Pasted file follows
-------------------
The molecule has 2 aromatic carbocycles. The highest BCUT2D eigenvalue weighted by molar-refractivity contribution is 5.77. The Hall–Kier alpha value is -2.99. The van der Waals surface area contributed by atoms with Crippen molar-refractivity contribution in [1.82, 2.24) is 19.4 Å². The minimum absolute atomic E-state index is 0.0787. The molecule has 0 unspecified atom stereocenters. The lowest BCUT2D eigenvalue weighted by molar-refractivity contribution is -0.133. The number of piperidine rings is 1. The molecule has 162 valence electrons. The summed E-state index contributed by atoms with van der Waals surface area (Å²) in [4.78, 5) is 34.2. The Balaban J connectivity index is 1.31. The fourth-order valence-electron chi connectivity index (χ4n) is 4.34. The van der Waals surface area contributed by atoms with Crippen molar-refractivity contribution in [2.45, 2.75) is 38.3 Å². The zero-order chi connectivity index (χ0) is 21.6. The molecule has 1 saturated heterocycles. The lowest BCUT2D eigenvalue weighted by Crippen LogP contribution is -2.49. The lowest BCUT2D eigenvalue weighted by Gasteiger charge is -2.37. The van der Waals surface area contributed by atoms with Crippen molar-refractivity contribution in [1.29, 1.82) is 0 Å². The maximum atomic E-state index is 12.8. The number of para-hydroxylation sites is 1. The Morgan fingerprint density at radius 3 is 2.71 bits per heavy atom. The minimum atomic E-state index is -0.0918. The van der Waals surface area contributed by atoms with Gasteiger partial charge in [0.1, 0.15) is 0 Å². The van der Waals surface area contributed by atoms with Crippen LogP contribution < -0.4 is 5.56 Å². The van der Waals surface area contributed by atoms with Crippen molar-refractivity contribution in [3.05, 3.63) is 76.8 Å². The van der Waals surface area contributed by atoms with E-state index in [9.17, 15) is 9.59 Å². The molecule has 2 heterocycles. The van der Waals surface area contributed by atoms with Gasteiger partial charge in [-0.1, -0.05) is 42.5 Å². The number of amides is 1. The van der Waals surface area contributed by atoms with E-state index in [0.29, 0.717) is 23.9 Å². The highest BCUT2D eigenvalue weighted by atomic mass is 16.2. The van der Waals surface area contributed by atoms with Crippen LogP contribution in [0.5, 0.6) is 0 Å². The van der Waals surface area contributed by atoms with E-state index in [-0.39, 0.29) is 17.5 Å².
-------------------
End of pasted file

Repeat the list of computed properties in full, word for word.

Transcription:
The molecule has 2 aromatic carbocycles. The highest BCUT2D eigenvalue weighted by molar-refractivity contribution is 5.77. The Hall–Kier alpha value is -2.99. The van der Waals surface area contributed by atoms with Crippen molar-refractivity contribution in [1.82, 2.24) is 19.4 Å². The minimum absolute atomic E-state index is 0.0787. The molecule has 0 unspecified atom stereocenters. The lowest BCUT2D eigenvalue weighted by molar-refractivity contribution is -0.133. The number of piperidine rings is 1. The molecule has 162 valence electrons. The summed E-state index contributed by atoms with van der Waals surface area (Å²) in [4.78, 5) is 34.2. The Balaban J connectivity index is 1.31. The fourth-order valence-electron chi connectivity index (χ4n) is 4.34. The van der Waals surface area contributed by atoms with Crippen molar-refractivity contribution in [2.45, 2.75) is 38.3 Å². The zero-order chi connectivity index (χ0) is 21.6. The molecule has 1 saturated heterocycles. The lowest BCUT2D eigenvalue weighted by Crippen LogP contribution is -2.49. The lowest BCUT2D eigenvalue weighted by Gasteiger charge is -2.37. The van der Waals surface area contributed by atoms with Crippen molar-refractivity contribution in [1.29, 1.82) is 0 Å². The maximum atomic E-state index is 12.8. The number of para-hydroxylation sites is 1. The Morgan fingerprint density at radius 3 is 2.71 bits per heavy atom. The minimum atomic E-state index is -0.0918. The van der Waals surface area contributed by atoms with Gasteiger partial charge in [0.1, 0.15) is 0 Å². The van der Waals surface area contributed by atoms with Crippen LogP contribution < -0.4 is 5.56 Å². The van der Waals surface area contributed by atoms with Crippen molar-refractivity contribution in [3.05, 3.63) is 76.8 Å². The van der Waals surface area contributed by atoms with E-state index in [9.17, 15) is 9.59 Å². The molecule has 2 heterocycles. The van der Waals surface area contributed by atoms with Gasteiger partial charge in [-0.1, -0.05) is 42.5 Å². The number of amides is 1. The van der Waals surface area contributed by atoms with E-state index in [0.29, 0.717) is 23.9 Å². The highest BCUT2D eigenvalue weighted by atomic mass is 16.2. The van der Waals surface area contributed by atoms with Crippen LogP contribution in [0.5, 0.6) is 0 Å². The van der Waals surface area contributed by atoms with E-state index in [-0.39, 0.29) is 17.5 Å².